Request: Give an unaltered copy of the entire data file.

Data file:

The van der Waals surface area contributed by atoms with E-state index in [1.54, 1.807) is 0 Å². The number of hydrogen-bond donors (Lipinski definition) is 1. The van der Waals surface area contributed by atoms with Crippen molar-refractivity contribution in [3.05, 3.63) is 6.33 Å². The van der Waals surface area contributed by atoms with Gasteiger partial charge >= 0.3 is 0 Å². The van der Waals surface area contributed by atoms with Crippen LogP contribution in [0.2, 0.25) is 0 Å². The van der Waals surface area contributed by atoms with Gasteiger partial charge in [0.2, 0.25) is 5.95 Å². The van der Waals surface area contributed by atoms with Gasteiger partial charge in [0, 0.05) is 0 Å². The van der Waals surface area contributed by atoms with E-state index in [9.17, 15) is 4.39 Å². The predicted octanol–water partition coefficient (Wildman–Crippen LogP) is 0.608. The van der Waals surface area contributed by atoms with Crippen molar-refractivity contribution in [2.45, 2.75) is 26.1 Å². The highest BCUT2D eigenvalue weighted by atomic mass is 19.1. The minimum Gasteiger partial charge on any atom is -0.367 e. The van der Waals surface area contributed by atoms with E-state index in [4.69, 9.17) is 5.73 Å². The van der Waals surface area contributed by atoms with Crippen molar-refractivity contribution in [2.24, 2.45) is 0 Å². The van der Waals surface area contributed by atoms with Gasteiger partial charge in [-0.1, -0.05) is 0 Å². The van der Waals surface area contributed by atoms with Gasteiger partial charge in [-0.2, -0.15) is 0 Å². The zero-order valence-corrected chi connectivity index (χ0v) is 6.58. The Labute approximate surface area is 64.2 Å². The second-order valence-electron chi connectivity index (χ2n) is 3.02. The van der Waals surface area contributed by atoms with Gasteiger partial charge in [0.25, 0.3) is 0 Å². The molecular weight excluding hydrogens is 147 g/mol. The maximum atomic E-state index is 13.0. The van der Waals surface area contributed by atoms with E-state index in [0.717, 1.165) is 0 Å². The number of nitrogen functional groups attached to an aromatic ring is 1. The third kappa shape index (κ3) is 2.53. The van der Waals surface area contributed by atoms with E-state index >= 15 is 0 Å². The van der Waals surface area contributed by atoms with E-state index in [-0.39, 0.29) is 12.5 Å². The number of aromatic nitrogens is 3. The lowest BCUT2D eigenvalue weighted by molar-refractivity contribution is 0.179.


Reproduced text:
The van der Waals surface area contributed by atoms with E-state index in [1.54, 1.807) is 0 Å². The number of hydrogen-bond donors (Lipinski definition) is 1. The van der Waals surface area contributed by atoms with Crippen molar-refractivity contribution in [3.05, 3.63) is 6.33 Å². The van der Waals surface area contributed by atoms with Gasteiger partial charge >= 0.3 is 0 Å². The van der Waals surface area contributed by atoms with Crippen LogP contribution in [0.2, 0.25) is 0 Å². The van der Waals surface area contributed by atoms with Gasteiger partial charge in [0.2, 0.25) is 5.95 Å². The van der Waals surface area contributed by atoms with Gasteiger partial charge in [0, 0.05) is 0 Å². The van der Waals surface area contributed by atoms with E-state index in [9.17, 15) is 4.39 Å². The predicted octanol–water partition coefficient (Wildman–Crippen LogP) is 0.608. The van der Waals surface area contributed by atoms with Crippen molar-refractivity contribution in [2.45, 2.75) is 26.1 Å². The highest BCUT2D eigenvalue weighted by atomic mass is 19.1. The minimum Gasteiger partial charge on any atom is -0.367 e. The van der Waals surface area contributed by atoms with E-state index in [4.69, 9.17) is 5.73 Å². The van der Waals surface area contributed by atoms with Crippen molar-refractivity contribution in [2.24, 2.45) is 0 Å². The van der Waals surface area contributed by atoms with Gasteiger partial charge in [-0.1, -0.05) is 0 Å². The van der Waals surface area contributed by atoms with Gasteiger partial charge in [-0.2, -0.15) is 0 Å². The zero-order valence-corrected chi connectivity index (χ0v) is 6.58. The Labute approximate surface area is 64.2 Å². The second-order valence-electron chi connectivity index (χ2n) is 3.02. The van der Waals surface area contributed by atoms with Gasteiger partial charge in [0.25, 0.3) is 0 Å². The molecular weight excluding hydrogens is 147 g/mol. The maximum atomic E-state index is 13.0. The van der Waals surface area contributed by atoms with E-state index in [0.717, 1.165) is 0 Å². The number of nitrogen functional groups attached to an aromatic ring is 1. The third kappa shape index (κ3) is 2.53. The van der Waals surface area contributed by atoms with E-state index >= 15 is 0 Å². The van der Waals surface area contributed by atoms with E-state index in [-0.39, 0.29) is 12.5 Å². The number of aromatic nitrogens is 3. The lowest BCUT2D eigenvalue weighted by molar-refractivity contribution is 0.179.